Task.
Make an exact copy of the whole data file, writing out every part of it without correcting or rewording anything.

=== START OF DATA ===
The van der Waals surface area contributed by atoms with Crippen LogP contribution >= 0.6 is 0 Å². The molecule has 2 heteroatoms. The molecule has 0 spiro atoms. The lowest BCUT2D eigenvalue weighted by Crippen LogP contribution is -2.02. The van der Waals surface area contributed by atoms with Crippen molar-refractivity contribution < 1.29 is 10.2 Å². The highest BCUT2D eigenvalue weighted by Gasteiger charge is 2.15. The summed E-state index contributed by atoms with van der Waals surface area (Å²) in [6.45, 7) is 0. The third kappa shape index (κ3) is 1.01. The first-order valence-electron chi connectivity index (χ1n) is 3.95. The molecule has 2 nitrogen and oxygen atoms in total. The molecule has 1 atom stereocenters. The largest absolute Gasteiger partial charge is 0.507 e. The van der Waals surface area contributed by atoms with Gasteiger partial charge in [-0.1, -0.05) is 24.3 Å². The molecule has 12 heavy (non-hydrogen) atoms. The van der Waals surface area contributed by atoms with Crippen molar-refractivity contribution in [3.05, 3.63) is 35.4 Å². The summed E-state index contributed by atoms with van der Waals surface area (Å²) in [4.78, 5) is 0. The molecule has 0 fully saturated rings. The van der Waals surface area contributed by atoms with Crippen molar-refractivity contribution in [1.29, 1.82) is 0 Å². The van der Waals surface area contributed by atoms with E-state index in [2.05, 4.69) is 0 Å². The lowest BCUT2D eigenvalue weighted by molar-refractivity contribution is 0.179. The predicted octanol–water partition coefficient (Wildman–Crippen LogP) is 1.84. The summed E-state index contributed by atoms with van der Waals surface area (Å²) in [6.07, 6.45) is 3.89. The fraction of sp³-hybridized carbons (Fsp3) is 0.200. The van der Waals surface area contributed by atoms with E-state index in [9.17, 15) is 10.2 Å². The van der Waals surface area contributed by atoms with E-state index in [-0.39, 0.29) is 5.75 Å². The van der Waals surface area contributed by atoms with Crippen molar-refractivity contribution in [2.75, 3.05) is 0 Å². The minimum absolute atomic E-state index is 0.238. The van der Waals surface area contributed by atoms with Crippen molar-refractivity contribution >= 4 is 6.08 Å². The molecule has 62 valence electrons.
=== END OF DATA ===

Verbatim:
The van der Waals surface area contributed by atoms with Crippen LogP contribution >= 0.6 is 0 Å². The molecule has 2 heteroatoms. The molecule has 0 spiro atoms. The lowest BCUT2D eigenvalue weighted by Crippen LogP contribution is -2.02. The van der Waals surface area contributed by atoms with Crippen molar-refractivity contribution < 1.29 is 10.2 Å². The highest BCUT2D eigenvalue weighted by Gasteiger charge is 2.15. The summed E-state index contributed by atoms with van der Waals surface area (Å²) in [6.45, 7) is 0. The third kappa shape index (κ3) is 1.01. The first-order valence-electron chi connectivity index (χ1n) is 3.95. The molecule has 2 nitrogen and oxygen atoms in total. The molecule has 1 atom stereocenters. The largest absolute Gasteiger partial charge is 0.507 e. The van der Waals surface area contributed by atoms with Gasteiger partial charge in [-0.1, -0.05) is 24.3 Å². The molecule has 12 heavy (non-hydrogen) atoms. The van der Waals surface area contributed by atoms with Crippen molar-refractivity contribution in [3.05, 3.63) is 35.4 Å². The summed E-state index contributed by atoms with van der Waals surface area (Å²) in [4.78, 5) is 0. The molecule has 0 fully saturated rings. The van der Waals surface area contributed by atoms with Crippen molar-refractivity contribution in [1.29, 1.82) is 0 Å². The van der Waals surface area contributed by atoms with E-state index in [2.05, 4.69) is 0 Å². The lowest BCUT2D eigenvalue weighted by molar-refractivity contribution is 0.179. The predicted octanol–water partition coefficient (Wildman–Crippen LogP) is 1.84. The summed E-state index contributed by atoms with van der Waals surface area (Å²) in [6.07, 6.45) is 3.89. The fraction of sp³-hybridized carbons (Fsp3) is 0.200. The van der Waals surface area contributed by atoms with E-state index in [9.17, 15) is 10.2 Å². The van der Waals surface area contributed by atoms with E-state index in [-0.39, 0.29) is 5.75 Å². The van der Waals surface area contributed by atoms with Crippen molar-refractivity contribution in [2.75, 3.05) is 0 Å². The minimum absolute atomic E-state index is 0.238. The van der Waals surface area contributed by atoms with Crippen molar-refractivity contribution >= 4 is 6.08 Å². The molecule has 62 valence electrons.